Kill for the IAS

Nandini Nair Priyanka Kotamraju | Updated on August 22, 2014

Pelf in the gloomThe lure of officialdom - the white Ambassador, the red beacon, the power. Photo: Monica Tiwari

Civil societyMembers of the NSUI protest against the use of force against UPSC aspirants in Delhi earlier this month. Photo RV Moorthy

UPSC aspirant Mohammed Aftab in his papery world at Mukherjee Nagar. Photo: Monica Tiwari

The bustling Aggarwalwala lane, also in Mukherjee Nagar Photo: Ramesh Sharma

Service industryShashibhushan Chaubey outside the photocopy shop he set up after exhausting all his CSAT attempts

Sunday morning nine lakh candidates will sit for the Civil Services Aptitude Test. Aspirants give years to this exam… this cause. BLink maps their story of hope and inertia

Shashibhushan Chaubey is the master of all he surveys. He bestrides the pavement, arms akimbo, shirt stretched across paunch, teeth stained with paan and gold chain peeping out from under a denim collar. The hopefuls bow, fawn and ask for his advice. “Vajiram guide,” he decrees, as if revealing a secret panacea. The repeaters dive straight for the piles of yellow and white stacks, they flip left, they flip right, make a quick purchase and scurry back to their rooms. Those who have cleared the prelims (PTs in local parlance) or even the mains, shake his hand, do salaam and swagger on.

Forty-two-year-old Chaubey runs Atul Photostat opposite Batra Cinema in Mukherjee Nagar, north Delhi. The piles of guidebooks and study material he sells from his 10x10 feet shop might one day distill Indian Administrative Service (IAS) officers from candidates. Started in 2005, in a basement, today Atul Photostat is a meeting point for aspirants, who arrive in lakhs to north Delhi from across India. ‘Seniors’ counsel ‘juniors’, recommending certain coaching institutes while declaring others bogus, ‘juniors’ provide newbies with all-important paying guest and dabba advice.

Chaubey first came to Delhi from Aurangabad district, Bihar, in 2001. At that time, there was only one coaching academy on the block. He refused to join, believing that he could study better on his own. For four years, he shared a room with three others and studied every day for 14 to 16 hours. Did he see much of Delhi? What did he think of the city? He throws a disdainful stare, “Mera matlab aur maksad sirf padhai se tha...” (My only goal and purpose was studies.) He married during those years, but his wife remained in Bihar with his parents so he could study. They didn’t urge him to return; while failure is a festering fear, there is nothing stronger — or more human — than hope. Once he had exhausted his chances, he had little interest in finding another profession. The UPSC had ensnared him. If he couldn’t make the hallowed service, he’d help others do it. And what better way than providing students study guides.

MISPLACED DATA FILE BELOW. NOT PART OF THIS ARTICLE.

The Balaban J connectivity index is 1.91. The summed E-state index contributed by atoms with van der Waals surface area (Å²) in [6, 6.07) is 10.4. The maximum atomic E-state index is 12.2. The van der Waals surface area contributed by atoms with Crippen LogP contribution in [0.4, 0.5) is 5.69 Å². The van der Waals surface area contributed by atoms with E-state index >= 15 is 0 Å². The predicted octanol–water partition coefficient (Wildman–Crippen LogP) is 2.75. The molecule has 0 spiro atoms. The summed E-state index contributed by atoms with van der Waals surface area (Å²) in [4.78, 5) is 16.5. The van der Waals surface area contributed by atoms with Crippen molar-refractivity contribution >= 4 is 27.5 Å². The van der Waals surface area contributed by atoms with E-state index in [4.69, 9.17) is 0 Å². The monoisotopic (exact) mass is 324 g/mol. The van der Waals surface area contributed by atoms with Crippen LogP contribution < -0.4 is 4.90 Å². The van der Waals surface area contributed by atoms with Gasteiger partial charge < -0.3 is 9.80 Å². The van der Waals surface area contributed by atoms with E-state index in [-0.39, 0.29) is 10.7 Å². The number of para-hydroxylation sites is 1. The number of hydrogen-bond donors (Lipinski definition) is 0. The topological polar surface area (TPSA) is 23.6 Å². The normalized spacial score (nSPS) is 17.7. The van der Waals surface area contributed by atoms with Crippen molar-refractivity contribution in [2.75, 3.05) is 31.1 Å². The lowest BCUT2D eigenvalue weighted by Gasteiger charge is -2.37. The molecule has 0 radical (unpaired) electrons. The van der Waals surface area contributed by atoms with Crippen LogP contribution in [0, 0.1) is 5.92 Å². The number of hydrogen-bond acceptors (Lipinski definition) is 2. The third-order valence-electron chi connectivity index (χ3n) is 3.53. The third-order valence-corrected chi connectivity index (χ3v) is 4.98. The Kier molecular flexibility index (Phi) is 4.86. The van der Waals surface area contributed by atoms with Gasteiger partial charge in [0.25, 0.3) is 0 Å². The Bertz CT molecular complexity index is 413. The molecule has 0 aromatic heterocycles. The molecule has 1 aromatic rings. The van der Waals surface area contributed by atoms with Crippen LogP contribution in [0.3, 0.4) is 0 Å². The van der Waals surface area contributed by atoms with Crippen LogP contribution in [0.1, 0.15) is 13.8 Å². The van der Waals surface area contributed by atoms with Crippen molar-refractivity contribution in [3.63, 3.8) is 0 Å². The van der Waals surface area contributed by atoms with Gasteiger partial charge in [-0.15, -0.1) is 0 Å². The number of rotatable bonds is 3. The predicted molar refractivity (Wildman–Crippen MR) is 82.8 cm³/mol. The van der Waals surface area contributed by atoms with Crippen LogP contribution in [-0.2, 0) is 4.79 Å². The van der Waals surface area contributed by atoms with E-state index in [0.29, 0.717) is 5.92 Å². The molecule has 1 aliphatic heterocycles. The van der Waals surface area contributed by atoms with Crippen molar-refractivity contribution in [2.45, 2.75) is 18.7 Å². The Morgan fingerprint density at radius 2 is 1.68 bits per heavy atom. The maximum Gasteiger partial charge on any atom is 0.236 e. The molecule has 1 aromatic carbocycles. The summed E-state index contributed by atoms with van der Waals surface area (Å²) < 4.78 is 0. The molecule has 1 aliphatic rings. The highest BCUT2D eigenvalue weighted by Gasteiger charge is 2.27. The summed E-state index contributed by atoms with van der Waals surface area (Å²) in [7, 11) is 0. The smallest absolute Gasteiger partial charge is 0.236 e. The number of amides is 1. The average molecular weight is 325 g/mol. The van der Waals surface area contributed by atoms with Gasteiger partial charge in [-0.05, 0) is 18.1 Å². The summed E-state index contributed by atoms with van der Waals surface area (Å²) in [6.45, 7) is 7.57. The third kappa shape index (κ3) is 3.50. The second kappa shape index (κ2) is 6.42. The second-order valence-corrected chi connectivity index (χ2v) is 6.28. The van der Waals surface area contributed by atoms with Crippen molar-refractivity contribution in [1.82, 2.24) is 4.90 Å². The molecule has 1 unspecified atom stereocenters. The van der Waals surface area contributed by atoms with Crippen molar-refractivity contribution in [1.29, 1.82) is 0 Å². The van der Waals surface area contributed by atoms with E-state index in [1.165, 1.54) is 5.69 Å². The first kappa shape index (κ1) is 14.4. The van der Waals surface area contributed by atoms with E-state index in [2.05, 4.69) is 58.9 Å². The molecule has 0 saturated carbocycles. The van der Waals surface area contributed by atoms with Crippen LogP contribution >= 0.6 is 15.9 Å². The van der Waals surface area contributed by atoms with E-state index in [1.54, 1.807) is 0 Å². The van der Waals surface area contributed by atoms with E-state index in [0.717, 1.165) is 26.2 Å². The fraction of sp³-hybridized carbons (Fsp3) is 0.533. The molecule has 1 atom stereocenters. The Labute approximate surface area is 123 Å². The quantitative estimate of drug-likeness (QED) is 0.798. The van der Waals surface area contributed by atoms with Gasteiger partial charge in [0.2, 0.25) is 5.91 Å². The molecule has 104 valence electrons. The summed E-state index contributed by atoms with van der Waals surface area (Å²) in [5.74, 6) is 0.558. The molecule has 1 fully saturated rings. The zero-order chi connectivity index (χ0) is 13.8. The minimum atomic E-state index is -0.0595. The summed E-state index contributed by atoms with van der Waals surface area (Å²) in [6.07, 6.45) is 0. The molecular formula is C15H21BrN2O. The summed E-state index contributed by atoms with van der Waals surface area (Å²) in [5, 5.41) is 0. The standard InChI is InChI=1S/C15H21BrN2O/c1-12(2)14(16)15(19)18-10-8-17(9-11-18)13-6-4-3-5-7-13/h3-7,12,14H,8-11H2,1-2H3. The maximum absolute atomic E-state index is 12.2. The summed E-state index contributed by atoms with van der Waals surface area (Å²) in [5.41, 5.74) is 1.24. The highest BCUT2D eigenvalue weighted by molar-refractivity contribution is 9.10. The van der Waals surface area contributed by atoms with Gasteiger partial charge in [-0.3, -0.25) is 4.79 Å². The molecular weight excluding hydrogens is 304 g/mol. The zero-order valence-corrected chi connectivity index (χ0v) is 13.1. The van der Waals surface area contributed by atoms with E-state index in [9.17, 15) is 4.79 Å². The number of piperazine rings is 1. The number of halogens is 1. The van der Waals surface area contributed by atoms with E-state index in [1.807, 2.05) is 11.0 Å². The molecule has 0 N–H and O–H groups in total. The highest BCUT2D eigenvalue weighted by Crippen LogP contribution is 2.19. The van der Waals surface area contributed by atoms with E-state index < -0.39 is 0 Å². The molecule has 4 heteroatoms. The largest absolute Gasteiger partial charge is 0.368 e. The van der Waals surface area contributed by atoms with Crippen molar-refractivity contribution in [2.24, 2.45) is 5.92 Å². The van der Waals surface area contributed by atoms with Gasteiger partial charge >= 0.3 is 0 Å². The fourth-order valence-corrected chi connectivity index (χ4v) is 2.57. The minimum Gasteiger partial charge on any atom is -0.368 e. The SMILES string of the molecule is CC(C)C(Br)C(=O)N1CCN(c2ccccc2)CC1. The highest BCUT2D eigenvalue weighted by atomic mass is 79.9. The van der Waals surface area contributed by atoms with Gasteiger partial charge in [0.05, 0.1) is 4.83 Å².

The Cause

Sunday (August 24) morning nine lakh candidates will sit for the Civil Services Aptitude Test (CSAT). Of these, less than 200 will make it to the Indian Administrative Service (IAS) and 1,200 into any service at all. This is easily the most competitive exam in the world. However, year after year, the number of aspirants only increases. In the ’70s, the lure of a sarkari job was obvious — security, power and prestige. Nearly 40 years later, it is unfortunate that little has changed. And while no one admits it, the IAS is also seen as the quickest and smoothest way to make money. For the lakhs sitting for the exam, the IAS (the top choice edging out even the Indian Foreign Service) remains the only door not only for samaaj seva (social service), but also the power to make decisions and implement one’s own preferences and predilections. In the Indian mindset, power arises not from economic clout but the authority of the State. The notion in the traditionally feudal Hindi heartland is that wealth follows on the heels of power rather than the other way round.

The increasing number of candidates from Uttar Pradesh (UP) and Bihar tells the larger story of the lack of opportunities and exposure in these States. The careers these candidate will carve out if they enter the Service remains unknown, but the world of the aspirant is one of perseverance bordering on obsession, a determination that seems like madness. They put their lives on hold, they surrender themselves to the whims of this exam... this Cause. They survive on little else but hope. This is a story of hope.

Rites of passage

At this weekend’s exam the maximum number of candidates are from Delhi, home to hundreds of coaching academies. Mukherjee Nagar has always been a bastion for Delhi University students. Baroque balconies bedecked with laundered underwear, parks packed with students poring over books, the occasional coffee shop, the omnipresent beauty parlour, the rickshawwallah, the samosa-seller, the alley where one can score (marijuana that is) — these are the hallmarks of this area. But Batra complex has always been all this and something more. Packed with hundreds of coaching institutes — ALS, Omniscient, Paramount, Ujjwal, Chanakya, etcetera, etcetera — that promise to make Leaders for Tomorrow, this is the national hub for the Union Public Service Commission (UPSC) exam, which every aspirant must clear to enter any of India’s premier services.